slides - Bayes

Report
Contact:
Eric Rozet, Statistician
[email protected]
+32 (0) 473 690 914
www.arlenda.com
Transfer of analytical methods:
the Bayesian way
E. Rozet, P. Lebrun, B. Boulanger
[email protected]
www.arlenda.com
June 12th 2014, Bayes 2014, London
Analytical Methods
No direct quantification !
Concentration (X) = ?
signal = y
signal
Needs calibration…:
concentration
… to obtain concentration (X):
y
signal
x
3
concentration
Sending lab
Analytical Method Life Cycle
Development
Selection
Validation
Receiving lab
Life Cycle
Routine
Routine
Routine
use
Use
Use
Guarantees ?
Validation
Method
Transfer
Reliability ?
4
Analytical Method Life Cycle
 What is the final aim of quantitative analytical methods ?
 Start with the end !
 Objective: provide results used to make decisions
Release of a batch
Stability/Shelf life
Patient health
PK/PD studies, …
 What matters are the results produced by the method.
 Fit for purpose means: make correct decisions
5
Analytical Method Life Cycle
 Need to demonstrate/guarantee that the analytical method will
provide, in its future routine use, quality results in order to make
correct decisions
 This is the key aim of Analytical Method Transfer !
How ?
6
Analytical Method Transfer strategies
 <USP 1024>: Transfer of analytical procedures
1. Co-validation
2. (Re)-validation
3. Transfer Waiver
4. Comparative testing
 Comparative testing:
 Samples taken from the same produced batch are analyzed at
the two laboratories
 Usually not a paired analysis due to the destructive nature of
assays
 Assumes sending lab is the reference
7
Comparative testing: decision methodologies
 4 methodologies have been proposed:
1.
Descriptive: point estimates only
2.
Difference: using bilateral Student t-test
3.
Equivalence: using confidence intervals of the parameters
4.
Total Error: using statistical tolerance intervals (β-expectation tolerance
intervals)
 None are fully « fit for purpose » demonstrations:
Ensure at the end of AMT to make correct decisions (e.g. batch
release)
Comparative testing: new proposition
The aim of AMT is to ensure that the receiving lab and sending
lab will make the same decisions using the analytical results
with « high » probability.
Comparative testing: new proposition
 Let:
 P(CS): Probability to declare batch Compliant by the Sender
 P(CR): Probability to declare batch Compliant by the Receiver
 P(CS) ⫫ P(CR)
 Objective function:
 =     + (1 −   )(1 −   ) ≥ 
Proba to be
compliant in the 2
labs
Proba to be non
compliant in the 2
labs
Proba to make the same
decision in the 2 labs
Comparative testing: common design
Batch A
Sending Lab
Receiving Lab
…
Run 1
Run 2
…
Run 1
Run 2
Rep1
Rep 1
Rep 1
Rep 1
Rep 1
Rep 1
Rep 2
Rep 2
Rep 2
Rep 2
Rep 2
Rep 2
…
…
…
…
Rep 3
…
Comparative testing: common model
 By laboratory i:
 One Way Random ANOVA model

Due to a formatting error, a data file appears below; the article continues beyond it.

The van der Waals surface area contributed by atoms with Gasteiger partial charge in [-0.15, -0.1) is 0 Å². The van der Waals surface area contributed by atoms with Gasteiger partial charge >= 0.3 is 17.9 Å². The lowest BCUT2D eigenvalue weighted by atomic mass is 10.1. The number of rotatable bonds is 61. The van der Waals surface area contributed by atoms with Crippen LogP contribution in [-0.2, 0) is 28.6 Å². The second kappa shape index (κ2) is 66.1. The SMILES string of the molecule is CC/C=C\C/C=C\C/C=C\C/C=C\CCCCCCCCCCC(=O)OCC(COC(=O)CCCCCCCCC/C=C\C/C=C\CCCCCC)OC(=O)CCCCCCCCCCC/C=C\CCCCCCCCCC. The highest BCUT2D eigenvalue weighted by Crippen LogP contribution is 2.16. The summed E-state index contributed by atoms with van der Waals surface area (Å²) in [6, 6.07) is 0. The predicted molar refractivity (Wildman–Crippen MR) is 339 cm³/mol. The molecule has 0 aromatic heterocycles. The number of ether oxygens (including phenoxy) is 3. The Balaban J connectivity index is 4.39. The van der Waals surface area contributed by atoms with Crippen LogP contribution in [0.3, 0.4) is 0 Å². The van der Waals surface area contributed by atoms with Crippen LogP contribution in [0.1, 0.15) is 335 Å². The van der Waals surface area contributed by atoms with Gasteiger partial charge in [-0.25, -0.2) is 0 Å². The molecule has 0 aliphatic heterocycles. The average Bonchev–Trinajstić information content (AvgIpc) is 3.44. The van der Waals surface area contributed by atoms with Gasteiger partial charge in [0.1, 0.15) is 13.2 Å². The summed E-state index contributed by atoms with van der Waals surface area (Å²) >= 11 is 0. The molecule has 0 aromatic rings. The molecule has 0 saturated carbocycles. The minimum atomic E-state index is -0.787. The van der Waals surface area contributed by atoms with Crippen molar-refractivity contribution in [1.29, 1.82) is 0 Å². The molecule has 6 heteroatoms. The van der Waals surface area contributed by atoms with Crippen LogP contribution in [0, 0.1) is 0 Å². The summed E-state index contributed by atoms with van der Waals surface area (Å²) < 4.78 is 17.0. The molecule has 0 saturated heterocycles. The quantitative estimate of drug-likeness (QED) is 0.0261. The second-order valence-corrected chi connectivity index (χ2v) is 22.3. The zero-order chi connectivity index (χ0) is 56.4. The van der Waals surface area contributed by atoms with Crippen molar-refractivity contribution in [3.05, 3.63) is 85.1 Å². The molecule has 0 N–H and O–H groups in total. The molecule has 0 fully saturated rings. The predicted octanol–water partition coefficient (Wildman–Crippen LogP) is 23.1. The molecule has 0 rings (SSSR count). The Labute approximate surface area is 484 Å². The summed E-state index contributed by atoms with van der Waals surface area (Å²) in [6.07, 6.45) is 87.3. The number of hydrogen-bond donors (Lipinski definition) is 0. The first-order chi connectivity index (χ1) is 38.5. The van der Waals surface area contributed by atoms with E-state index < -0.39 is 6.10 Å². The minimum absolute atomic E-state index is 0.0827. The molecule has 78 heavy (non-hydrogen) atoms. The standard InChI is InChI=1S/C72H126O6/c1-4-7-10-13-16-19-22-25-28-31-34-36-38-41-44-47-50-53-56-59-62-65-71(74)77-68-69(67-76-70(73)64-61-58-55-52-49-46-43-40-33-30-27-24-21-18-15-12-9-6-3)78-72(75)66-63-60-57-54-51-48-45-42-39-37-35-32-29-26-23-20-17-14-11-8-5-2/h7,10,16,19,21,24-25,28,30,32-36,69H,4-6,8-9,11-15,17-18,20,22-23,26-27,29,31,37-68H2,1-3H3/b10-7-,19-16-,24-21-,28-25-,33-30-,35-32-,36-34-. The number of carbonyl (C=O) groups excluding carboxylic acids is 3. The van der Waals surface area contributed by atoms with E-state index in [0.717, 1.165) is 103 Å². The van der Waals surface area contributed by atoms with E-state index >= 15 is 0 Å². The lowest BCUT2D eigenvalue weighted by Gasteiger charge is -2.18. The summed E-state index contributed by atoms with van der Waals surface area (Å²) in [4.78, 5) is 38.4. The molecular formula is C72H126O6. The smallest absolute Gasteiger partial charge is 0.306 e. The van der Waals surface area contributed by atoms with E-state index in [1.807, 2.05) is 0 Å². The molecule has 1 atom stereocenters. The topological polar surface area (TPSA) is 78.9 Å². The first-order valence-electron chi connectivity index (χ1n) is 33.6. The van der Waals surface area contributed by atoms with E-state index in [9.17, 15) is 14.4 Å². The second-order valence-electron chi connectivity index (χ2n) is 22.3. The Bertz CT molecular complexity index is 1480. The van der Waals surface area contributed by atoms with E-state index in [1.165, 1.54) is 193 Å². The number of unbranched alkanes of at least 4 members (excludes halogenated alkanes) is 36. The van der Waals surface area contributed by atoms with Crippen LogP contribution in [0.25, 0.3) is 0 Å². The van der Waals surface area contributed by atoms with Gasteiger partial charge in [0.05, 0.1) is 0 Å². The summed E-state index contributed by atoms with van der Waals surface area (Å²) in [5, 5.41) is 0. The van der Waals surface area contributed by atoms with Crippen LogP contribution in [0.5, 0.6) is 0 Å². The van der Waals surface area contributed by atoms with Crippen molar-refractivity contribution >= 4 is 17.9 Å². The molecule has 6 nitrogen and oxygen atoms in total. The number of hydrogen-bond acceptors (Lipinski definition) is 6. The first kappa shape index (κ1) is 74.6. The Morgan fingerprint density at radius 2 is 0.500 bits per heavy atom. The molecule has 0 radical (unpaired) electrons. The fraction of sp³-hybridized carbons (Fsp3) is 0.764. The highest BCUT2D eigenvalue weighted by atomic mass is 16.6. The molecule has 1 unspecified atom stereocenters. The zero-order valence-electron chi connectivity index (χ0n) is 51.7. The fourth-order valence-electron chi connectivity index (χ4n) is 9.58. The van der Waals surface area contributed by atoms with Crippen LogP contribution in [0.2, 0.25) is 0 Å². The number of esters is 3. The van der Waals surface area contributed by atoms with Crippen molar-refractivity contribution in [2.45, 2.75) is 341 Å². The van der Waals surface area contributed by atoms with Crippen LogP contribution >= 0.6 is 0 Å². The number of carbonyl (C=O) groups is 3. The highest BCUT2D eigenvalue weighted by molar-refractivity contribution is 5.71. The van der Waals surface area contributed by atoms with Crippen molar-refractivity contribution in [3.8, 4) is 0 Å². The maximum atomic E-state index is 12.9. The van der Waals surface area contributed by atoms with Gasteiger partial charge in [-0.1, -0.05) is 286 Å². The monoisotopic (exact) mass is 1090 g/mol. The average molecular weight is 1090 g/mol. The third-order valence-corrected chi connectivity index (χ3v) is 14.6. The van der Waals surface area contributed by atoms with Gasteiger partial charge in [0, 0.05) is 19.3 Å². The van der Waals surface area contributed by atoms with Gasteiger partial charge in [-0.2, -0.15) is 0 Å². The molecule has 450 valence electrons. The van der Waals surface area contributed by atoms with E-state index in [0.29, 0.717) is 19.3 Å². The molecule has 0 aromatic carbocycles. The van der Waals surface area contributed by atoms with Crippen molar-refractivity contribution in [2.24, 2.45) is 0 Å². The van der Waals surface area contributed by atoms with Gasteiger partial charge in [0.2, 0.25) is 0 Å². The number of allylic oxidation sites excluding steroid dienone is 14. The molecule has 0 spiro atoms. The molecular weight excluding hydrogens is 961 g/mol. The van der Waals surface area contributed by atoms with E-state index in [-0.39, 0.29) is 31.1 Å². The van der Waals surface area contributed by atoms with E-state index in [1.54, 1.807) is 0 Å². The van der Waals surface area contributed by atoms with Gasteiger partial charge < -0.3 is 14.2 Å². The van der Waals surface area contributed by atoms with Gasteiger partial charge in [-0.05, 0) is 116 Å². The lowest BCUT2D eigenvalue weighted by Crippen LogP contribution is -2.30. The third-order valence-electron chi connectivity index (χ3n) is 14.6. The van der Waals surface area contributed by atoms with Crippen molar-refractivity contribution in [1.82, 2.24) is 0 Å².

X i , jk  i   i , j   i , jk
 i , j ~ N 0,   ,i 
2
 i , jk ~ N 0, 
2
 ,i

i ~ N 0, 0.0001
1
 2,i
1
 2 ,i
~ Gamma0.0001,0.0001
~ Gamma0.0001,0.0001
 Compute the posterior probability to have results within specifications (λ)
 Then:
  = (− ≤ , ≤  , )
 =     + (1 −   )(1 −   )
Case 1: Content HPLC assay
 Transfer between two QC labs of an HPLC assay to quantify an
active substance in a drug product
 Data taken from:
Dewé et al., Using total error as decision criterion in analytical method transfer,
Chemom. Intel. Lab. Syst. 85 (2007) 262–268.
 Design:
• 1 batch
• Sender: 1 run 6 replicates
• Receiver: 3 runs, 6 replicates per run
• Specification limits (λ): ±5% around the target content
Case 1: Content HPLC assay
Sending laboratory
Receiving laboratory
Case 1: Content HPLC assay
 = . 
   ≥ 0.95 = 0.94
Case 2: Bioassay
 Transfer between two QC labs of parallel line assay
 Data taken from:
2012 PDA (Parenteral Drug Association) Technical report N°57 Analytical
Method Validation and Transfer for Biotechnology products.
 Design:
• 1 batch
• Sender: 4 runs, 2 replicates per run
• Receiver: 4 runs, 2 replicates per run
• Specification limits (λ): ±10% around the target content
Case 2: Bioassay
Sending laboratory
Receiving laboratory
Case 2: Bioassay
   ≥ 0.95 = 0.27
 = . 
Case 3: Impurity HPLC assay
 Transfer between to QC labs of an HPLC assay to quantify an
impurity in a drug product
 Data taken from:
Rozet et al, The transfer of a LC-UV method for the determination of fenofibrate
and fenofibric acid in Lidoses: Use of total error as decision criterion, J.
Pharm. Biomed. Anal. 42 (2006) 64–70 .
 Design:
• 1 batch
• Sender: 1 run 3 replicates
• Receiver: 5 runs, 3 replicates per run
• Specification limits (λ): <0.180 mg of impurity
Case 3: Impurity HPLC assay
Sending laboratory
Receiving laboratory
Case 3: Impurity HPLC assay
 = . 
   ≥ 0.95 = 0.12
Case 3: Impurity HPLC assay
Using informative prior for sending lab
 = . 
   ≥ 0.95 = 0.91
Conclusions
• The proposed methodology allows to make a real fit for purpose
decision about the acceptability of the Analytical Method Transfer
• Probability of success allows to make a risk based decision
• Applicable to any type of assays not only quantitative ones
• Easy extension to more complex designs (several batches, …)
• Allows to incorporate prior information
23
Contact:
Eric Rozet, Statistician
[email protected]
+32 (0) 473 690 914
www.arlenda.com

similar documents